South Korean mobile operators fear a Supreme Court ruling requiring them to disclose their operating costs could expose trade secrets, The Korea Herald reported.
The country’s high court upheld a ruling which said public access to information about operating costs is a right granted by the constitution for consumers to have a better understanding of the fees operators charge. The ruling requires the country’s three mobile operators to provide a breakdown of their income statements and sales-related data for 2G and 3G services provided between 2005 and 2011.
SK Telecom and LG Uplus expressed concern the high court ruling could unveil confidential information, The Korea Herald said.
An industry source told the newspaper that making mobile carriers’ unit costs public is an almost unprecedented case worldwide.
A local activist group in 2011 petitioned the Korea Communications Commission to require mobile players to release the cost information, but the commission rejected the request, arguing the figures could contain classified data. The group later filed a lawsuit.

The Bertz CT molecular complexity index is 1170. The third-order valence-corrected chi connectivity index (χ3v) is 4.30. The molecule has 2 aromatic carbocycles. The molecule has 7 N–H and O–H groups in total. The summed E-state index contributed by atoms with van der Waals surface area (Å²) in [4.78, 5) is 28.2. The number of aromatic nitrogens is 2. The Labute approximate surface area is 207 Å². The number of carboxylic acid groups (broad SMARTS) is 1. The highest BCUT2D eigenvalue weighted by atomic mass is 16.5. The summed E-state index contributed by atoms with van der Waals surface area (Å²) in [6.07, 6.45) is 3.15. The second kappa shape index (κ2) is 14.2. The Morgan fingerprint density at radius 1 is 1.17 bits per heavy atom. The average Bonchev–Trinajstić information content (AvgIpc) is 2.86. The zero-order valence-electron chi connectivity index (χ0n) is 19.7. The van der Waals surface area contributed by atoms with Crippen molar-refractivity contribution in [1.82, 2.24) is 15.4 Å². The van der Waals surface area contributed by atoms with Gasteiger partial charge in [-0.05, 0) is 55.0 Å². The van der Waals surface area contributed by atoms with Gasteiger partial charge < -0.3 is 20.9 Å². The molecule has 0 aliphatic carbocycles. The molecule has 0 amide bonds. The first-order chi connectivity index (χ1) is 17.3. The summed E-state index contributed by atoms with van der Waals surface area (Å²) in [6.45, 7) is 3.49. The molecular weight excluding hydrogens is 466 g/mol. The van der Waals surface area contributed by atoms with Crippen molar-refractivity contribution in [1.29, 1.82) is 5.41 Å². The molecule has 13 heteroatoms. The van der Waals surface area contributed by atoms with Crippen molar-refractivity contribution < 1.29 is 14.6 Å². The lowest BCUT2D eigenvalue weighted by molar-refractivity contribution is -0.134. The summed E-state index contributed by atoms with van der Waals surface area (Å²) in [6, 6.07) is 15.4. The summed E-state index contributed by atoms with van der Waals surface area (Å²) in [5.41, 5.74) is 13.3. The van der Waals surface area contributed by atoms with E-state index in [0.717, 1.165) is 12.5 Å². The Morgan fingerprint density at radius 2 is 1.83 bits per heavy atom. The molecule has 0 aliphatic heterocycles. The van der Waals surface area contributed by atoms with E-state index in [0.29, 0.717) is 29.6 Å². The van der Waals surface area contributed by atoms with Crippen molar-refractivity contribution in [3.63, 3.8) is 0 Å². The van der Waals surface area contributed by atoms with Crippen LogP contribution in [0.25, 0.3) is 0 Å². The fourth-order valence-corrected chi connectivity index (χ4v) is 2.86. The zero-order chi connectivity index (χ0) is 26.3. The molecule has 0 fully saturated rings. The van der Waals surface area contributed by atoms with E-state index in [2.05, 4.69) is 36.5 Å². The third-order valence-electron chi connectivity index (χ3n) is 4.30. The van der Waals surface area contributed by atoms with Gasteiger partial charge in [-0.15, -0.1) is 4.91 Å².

Although the ruling is limited to 2G and 3G services offered from 2005 to 2011, operators are concerned about rising pressure from the government and the public to reduce fees.
Ahn Jin-geol, leader of People’s Solidarity for Participatory Democracy, at a press conference asked operators to voluntarily make their 4G service costs public, The Korea Herald reported.
“If the companies and government do not disclose the LTE costs voluntarily, we will take additional steps to demand they are revealed,” Ahn said.